Is it possible to admire a writer but not completely love their work? It might sound contradicting, but that is how I feel about Virginia Woolf. The writing is outstanding. Woolf effortlessly forms perfect and palpable phrases. But similarly to Mrs. Dalloway and To The Lighthouse, The Waves doesn’t have a specific plot. It’s a book about life and the passing of time.
The Waves centers on six characters: Bernard, Neville, Louis, Susan, Rhoda, and Jinny. It begins when they are all kids at a school playground and transitions until they are senior adults. The stream of consciousness jumps between these characters, often describing the same situations but having very different viewpoints. One of the main themes is how friendships can distort your sense of self. All characters have insecurities and create their inner identities based on how they think the rest sees them.
The description of waves itself sets the mood for the entire book. The crashing waves, sunrises, sunsets, the chirping of birds, and falling leaves, all symbolize the constant changes and the inevitable ending – death.
So while I did enjoy this book overall, at times I felt remorsefully bored and just wanted something to happen. And while many things do happen, at the same time, it feels like it doesn’t. Virginia Woolf may not be for everybody, her books represent a challenge but it’s worth giving them a try.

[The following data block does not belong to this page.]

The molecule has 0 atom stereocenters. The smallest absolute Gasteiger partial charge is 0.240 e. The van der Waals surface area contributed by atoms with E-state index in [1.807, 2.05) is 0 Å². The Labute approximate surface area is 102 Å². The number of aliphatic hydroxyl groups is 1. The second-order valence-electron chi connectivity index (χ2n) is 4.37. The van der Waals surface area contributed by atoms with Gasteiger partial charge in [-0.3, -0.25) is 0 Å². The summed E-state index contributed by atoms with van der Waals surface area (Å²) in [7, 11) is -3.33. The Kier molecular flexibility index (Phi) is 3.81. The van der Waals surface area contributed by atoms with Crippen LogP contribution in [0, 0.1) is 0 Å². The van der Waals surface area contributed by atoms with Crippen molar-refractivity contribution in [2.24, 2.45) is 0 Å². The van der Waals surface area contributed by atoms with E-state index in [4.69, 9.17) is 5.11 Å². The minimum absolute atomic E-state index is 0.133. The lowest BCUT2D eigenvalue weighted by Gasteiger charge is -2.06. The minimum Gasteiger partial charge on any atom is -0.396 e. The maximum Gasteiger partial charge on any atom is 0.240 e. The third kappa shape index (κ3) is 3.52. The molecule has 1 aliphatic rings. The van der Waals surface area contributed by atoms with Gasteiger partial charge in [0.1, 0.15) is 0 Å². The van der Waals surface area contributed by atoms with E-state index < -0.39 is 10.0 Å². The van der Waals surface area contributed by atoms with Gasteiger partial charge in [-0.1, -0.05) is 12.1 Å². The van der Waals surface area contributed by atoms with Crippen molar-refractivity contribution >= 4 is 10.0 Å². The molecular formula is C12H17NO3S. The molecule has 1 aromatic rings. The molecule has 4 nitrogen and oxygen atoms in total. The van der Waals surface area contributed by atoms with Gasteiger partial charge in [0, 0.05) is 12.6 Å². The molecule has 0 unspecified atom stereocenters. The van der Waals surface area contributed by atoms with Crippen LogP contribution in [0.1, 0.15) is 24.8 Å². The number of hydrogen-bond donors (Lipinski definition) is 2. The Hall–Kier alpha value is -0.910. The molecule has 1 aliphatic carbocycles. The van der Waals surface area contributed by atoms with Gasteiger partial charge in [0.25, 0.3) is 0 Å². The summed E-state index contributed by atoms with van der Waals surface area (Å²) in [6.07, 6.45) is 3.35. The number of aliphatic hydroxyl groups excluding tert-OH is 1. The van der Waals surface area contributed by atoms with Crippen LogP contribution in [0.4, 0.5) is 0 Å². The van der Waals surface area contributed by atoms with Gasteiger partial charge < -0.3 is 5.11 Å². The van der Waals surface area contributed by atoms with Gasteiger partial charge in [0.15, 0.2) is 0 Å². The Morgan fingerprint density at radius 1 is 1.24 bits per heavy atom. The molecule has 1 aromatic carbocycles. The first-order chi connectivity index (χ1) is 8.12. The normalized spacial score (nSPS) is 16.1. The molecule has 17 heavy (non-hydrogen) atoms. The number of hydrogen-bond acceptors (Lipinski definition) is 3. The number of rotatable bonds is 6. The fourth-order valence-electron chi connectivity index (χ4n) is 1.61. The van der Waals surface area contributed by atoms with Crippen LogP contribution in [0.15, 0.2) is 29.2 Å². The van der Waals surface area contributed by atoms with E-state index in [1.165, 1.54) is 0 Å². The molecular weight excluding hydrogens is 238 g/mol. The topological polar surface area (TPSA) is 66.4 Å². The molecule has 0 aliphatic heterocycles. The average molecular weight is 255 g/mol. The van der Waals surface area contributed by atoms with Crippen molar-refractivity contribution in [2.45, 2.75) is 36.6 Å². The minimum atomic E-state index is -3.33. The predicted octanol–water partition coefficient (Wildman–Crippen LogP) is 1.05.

I was always going to the bookcase for another sip of the divine specific.
Virginia Woolf, The Waves
Hello. Today’s post is a bit different, just a quick break from book reviews to share some thoughts that have been on my mind lately.
I don’t know if anyone was a tidy teenager who kept track of all digital accounts and e-mails they owned alongside the corresponding passwords. I certainly wasn’t, and I deeply regret it.
As a millennial, my digital life began with my first Hotmail account in 2004 when I was eleven years old. To be honest, I can’t even remember the e-mail itself, though I’m pretty sure it contained the word “princess” somewhere in it. What I do remember is that I created my first blog shortly afterward using Windows Live Spaces, where I’d write entries as if they were my diary, only that they were public and everyone could read them. Yes, very cringy. In parallel, I came across Matmice and created my website. I remember the platform was targeted at kids and teens and allowed the users to connect with other kids around the world. My page used to have a pastel pink background and a ton of glitter gifs and images from DollzMania.